The author's narration I found consistently excellent!
I loved this book so much that I'm actually sad that I no longer have it to read. THAT'S a book that deserves 5 stars for that reason alone. This story is so well written; the character of Bessy and her "voice" is flawless. It's hilarious, creepy, dark, mysterious. I could go on forever.

On completions:This is primarily a crime/mystery novel. Usually when I read fictional crime novels I cannot but loose interest b/c I KNOW this is all just one big story; there is no reality to it. Well, not with this book. I found it thoroughly entertaining. A light, fun read. As I pointed out below, there are some sections, whcich I found a bit tedious. I did not enjoy reading the observations recorded by Bessy's mistress. They were in italics and too longwinded and boring! Thankf
Eve Kay
Life, especially with viruses shutting it down, is too short. Got to page 130/521 after which I skimmed abt 40 pages and could suffer no more. The author is too in love with her own writing and insists on writing in great detail when in fact the minute details have no meaning to the story or the characters. It's useless to explain a character's morning routine, every single morning, when it really adds nothing to the story anymore. You can stop doing that and stick to the events that matter to t ...more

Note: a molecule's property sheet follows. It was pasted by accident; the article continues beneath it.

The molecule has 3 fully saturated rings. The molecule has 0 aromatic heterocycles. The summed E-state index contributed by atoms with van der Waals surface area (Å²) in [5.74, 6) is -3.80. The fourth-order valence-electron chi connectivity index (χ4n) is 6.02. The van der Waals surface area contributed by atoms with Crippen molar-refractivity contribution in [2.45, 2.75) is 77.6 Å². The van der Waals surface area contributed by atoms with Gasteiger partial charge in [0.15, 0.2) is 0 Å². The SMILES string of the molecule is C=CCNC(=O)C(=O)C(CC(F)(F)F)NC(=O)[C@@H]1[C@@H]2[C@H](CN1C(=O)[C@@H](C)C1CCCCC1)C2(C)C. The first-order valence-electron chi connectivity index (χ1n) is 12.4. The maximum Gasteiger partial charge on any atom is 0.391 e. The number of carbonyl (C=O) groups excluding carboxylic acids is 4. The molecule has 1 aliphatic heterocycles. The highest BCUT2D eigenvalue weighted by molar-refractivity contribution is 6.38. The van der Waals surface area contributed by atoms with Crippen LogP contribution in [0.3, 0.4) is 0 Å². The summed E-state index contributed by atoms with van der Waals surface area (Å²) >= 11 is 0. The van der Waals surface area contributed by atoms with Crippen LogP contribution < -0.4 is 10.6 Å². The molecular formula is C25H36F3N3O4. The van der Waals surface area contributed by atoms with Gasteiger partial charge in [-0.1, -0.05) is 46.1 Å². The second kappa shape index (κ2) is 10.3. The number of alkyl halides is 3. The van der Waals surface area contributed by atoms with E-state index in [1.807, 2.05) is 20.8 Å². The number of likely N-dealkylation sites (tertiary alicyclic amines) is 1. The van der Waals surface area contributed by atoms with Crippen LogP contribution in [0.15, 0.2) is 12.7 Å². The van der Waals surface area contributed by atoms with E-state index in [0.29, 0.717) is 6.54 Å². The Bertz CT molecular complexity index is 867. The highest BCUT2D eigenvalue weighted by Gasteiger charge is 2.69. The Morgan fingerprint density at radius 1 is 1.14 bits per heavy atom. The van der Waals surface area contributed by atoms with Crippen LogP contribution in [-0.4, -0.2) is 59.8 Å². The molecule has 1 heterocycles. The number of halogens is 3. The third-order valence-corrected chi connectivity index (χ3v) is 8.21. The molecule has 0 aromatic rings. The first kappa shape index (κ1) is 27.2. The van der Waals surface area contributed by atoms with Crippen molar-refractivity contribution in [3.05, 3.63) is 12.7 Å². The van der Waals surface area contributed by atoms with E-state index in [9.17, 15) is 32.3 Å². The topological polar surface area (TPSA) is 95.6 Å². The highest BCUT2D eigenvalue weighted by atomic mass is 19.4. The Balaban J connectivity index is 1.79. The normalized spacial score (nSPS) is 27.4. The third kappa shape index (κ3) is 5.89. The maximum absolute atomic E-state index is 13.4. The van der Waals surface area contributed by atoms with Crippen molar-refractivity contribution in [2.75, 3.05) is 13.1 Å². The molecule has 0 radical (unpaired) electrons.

Apr 04, 2018 rated it really liked it
This was another cracker from Jane Harris. Just like 'Gillespie and I', this is historical fiction set in Scotland, with a wonderful narrator.

Bessy Buckley is the memorable character telling the story. She takes a position as maid to a woman named Arabella Weir. Weir, known to Bessy as "Missus" throughout, has some strange requests for her new maid and as the story progresses we find that both characters have pasts that haunt them. (possibly literally!)

The Observations is intriguing, fun and som
May 30, 2017 rated it it was amazing
I really enjoyed this account of the relationship between a maid servant and her mistress. Set in 19th century Scotland the story focuses on Irish immigrant Bessies (as we are introduced to her!).

Bessies irreverent attitude to life and her unusual turns of phrase combine to make her narrative compelling, hilarious and, at times, so, so sad. The story is truly unique and pulls the reader straight in. I highly recommend it.

I listened to the audio was narrated by the author. In the beginning I was
Nov 25, 2018 rated it it was amazing
The Observations has turned out, quite unexpectedly, to be an incredibly pleasant read all-through. I hardly give novels 5 star ratings but taking into account the way this story has distinguished itself with such depth on multiple levels while being written in an ingenious writing style that evolves along with the novel and its protagonist, Jane Harris certainly deserves no less than 5 stars!
At first glance, this novel seemed like a comedy. The dialect comes through wonderfully as well, only ad
Mar 10, 2011 rated it it was amazing
Shelves: 2011

My first real riveting read of the year; the first book to make me just want to keep going until it was finished, with as few interruptions as possible. The Observations is the type of book which makes you race to reserve their whole catalogue – I was gutted to discover it is her only novel, but I savoured it all the more for it.